Sindri then set another piece of gold on the fire as Brokkr worked the bellows. The fly bit Brokkr on the neck, and Sindri drew out a magnificent ring, Draupnir (“Dripper”). From this ring, every ninth night, fall eight new golden rings of equal weight.
–from Norse Mythology for Smart People by Daniel McCoy
Draupnir, one of six magnificent gifts, is part of the story of how Thor got his hammer. And there’s plenty of deception involved.
Once again, a key player is Loki, the mischievous trickster. He is never satisfied with what he has, always on the lookout for more.
One day he cut off the golden hair of Sif, Thor’s wife. Thor was not pleased and threatened Loki with breaking all his bones. But Loki pleaded for his life, promising that he could get the dwarves, master craftsmen, to replace Sif’s hair. Thor agreed, and Loki headed for Svartálfaheimr, the home of the Black Elves.
Loki was able to convince the sons of the dwarf, Ivaldi, to create a more beautiful head of hair for Sif than she had had before. But that’s not all they did. They also created two more gifts, Skidbladnir, a ship that could be folded up and put into a pocket, and Gungnir, the mightiest of swords.
You’d think Loki would be pleased that he would return from Svartalfaheimr with more than he promised, but then that just wouldn’t be like Loki. Instead of returning with the replacement hair for Sif, the ship that always found favorable winds, and the mightiest of swords, he thought he’d like to remain with the dwarves, out of Thor’s sight, and able to cause more mischief. He came up with a bet for two dwarf brothers, Brokkr and Sindri, a challenge that they could not match the craftsmanship of Ivaldi’s sons by coming up with three more magnificent items. If they failed, Loki said they could have his head.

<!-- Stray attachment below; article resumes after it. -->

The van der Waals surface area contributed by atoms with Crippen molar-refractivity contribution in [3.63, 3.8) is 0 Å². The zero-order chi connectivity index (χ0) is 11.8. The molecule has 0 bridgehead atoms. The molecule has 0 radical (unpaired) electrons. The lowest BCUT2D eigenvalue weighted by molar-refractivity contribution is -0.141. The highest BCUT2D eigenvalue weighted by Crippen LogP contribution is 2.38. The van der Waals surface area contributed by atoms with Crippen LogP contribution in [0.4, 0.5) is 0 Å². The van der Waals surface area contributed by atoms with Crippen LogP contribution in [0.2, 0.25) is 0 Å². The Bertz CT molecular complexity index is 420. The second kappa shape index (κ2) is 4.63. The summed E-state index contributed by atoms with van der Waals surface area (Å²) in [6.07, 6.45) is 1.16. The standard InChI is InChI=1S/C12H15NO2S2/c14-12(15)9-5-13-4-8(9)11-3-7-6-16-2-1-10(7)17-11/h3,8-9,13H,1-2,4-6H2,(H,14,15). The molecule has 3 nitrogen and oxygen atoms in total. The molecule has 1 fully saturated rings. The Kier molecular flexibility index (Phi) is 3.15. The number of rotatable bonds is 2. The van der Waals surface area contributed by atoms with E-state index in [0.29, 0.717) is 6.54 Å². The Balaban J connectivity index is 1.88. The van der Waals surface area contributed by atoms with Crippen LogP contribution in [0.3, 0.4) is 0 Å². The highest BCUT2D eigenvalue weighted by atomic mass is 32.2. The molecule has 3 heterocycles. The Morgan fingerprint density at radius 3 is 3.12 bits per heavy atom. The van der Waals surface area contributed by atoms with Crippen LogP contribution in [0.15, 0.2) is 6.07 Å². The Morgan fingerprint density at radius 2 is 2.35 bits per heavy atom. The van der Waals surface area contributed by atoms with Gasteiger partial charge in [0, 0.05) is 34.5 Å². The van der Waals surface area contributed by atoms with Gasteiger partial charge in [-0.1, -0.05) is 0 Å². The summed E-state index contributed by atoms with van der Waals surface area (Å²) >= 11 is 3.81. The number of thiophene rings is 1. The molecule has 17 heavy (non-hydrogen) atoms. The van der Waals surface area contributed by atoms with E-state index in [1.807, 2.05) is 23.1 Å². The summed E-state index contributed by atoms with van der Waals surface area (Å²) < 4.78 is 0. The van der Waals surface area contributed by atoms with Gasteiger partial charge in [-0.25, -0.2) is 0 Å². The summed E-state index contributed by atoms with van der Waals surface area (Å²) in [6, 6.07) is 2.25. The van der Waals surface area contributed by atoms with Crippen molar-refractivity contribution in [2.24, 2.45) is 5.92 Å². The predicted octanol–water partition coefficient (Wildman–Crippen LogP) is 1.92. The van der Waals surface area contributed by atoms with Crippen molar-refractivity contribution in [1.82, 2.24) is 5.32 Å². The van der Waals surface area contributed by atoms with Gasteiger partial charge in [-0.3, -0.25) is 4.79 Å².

Brokkr and Sindri accepted the challenge. In his attempt to foil the two, Loki, a shape shifter, transformed himself into a fly and bit each of the dwarves as they worked to create Gullinbursti, a living boar with golden hair, who gave off light in the dark and could run better than any horse, even through water or air, and Draupnir, the magnificent ring.
Since his first efforts to foil the dwarves with his fly bites had failed, this third time, as Sindri set out to create a hammer for Thor, Loki bit him on the eyelid so that blood dripped into Sindri’s eyes. Sindri pulled out the hammer, Mjollnir, perfect in every way except that its handle was short.
Loki removed the six gifts and headed back to Asgard where he gave the replacement of Sif’s hair and the hammer, Mjollnir, to Thor; the ring, Draupnir, and the spear, Gungnir, to Odin; and the boar, Gullinburst, and the ship, Skidbladnir, to Freyr.
Brokkr and Sindri also traveled to Asgard, assured that their gifts would be accepted in spite of Mjollnir’s flaw. The gods agreed that Loki owed Brokkr and Sindri for their work. When the dwarves approached to take his head, Loki objected, saying he had agreed they could have his head, but not his neck, and removing his head would injure the neck. The dwarves therefore contented themselves with sewing Loki’s mouth shut. 
While this tale explains the origin of tools and gifts in the possession of the gods, I think the real lesson concerns Loki, the sometimes charming and sometimes devious trickster.
The trickster is an archetype in many early cultures. The spider, Anansi, in the Caribbean and West Africa, the coyote spirit and Kokopelli in Native American and First Nations traditions, leprechauns in Irish culture; the list goes on.
As frustrating as it is to decide whether to like or dislike Loki and other trickster beings, I appreciate the lessons they provide, that the world and all the people in it cannot be divided neatly into the good and the bad. There is a little of both in all of us.
The tales remind me of an interview I watched with Dustin Hoffman in which he described how he felt about playing villains. To paraphrase, he said no one, even a villain, thinks of themselves as a bad person. So playing a villain just means playing a person who thinks he is a good person but who got caught doing something bad.
I’m sure Loki would agree.
What happened to Draupnir? Odin placed it on the funeral pyre for his son, Baldur–one treasure to accompany another.
Reference to Draupnir can be found in the Poetic Eddas, stanzas 21 and 22 of Skrinismol, The Ballad of Skirnir.
 Simek, Rudolf. 1993. Dictionary of Northern Mythology. Translated by Angela Hall. p. 65.
 Snorri Sturluson. The Prose Edda. Skáldskaparmál 43.
By Elmer Boyd Smith (1860 – 1943) – Page 88 of Brown, Abbie Farwell (1902). “In the Days of Giants: A Book of Norse Tales” Illustrations by E. Boyd Smith. Houghton, Mifflin & Co., Public Domain, Link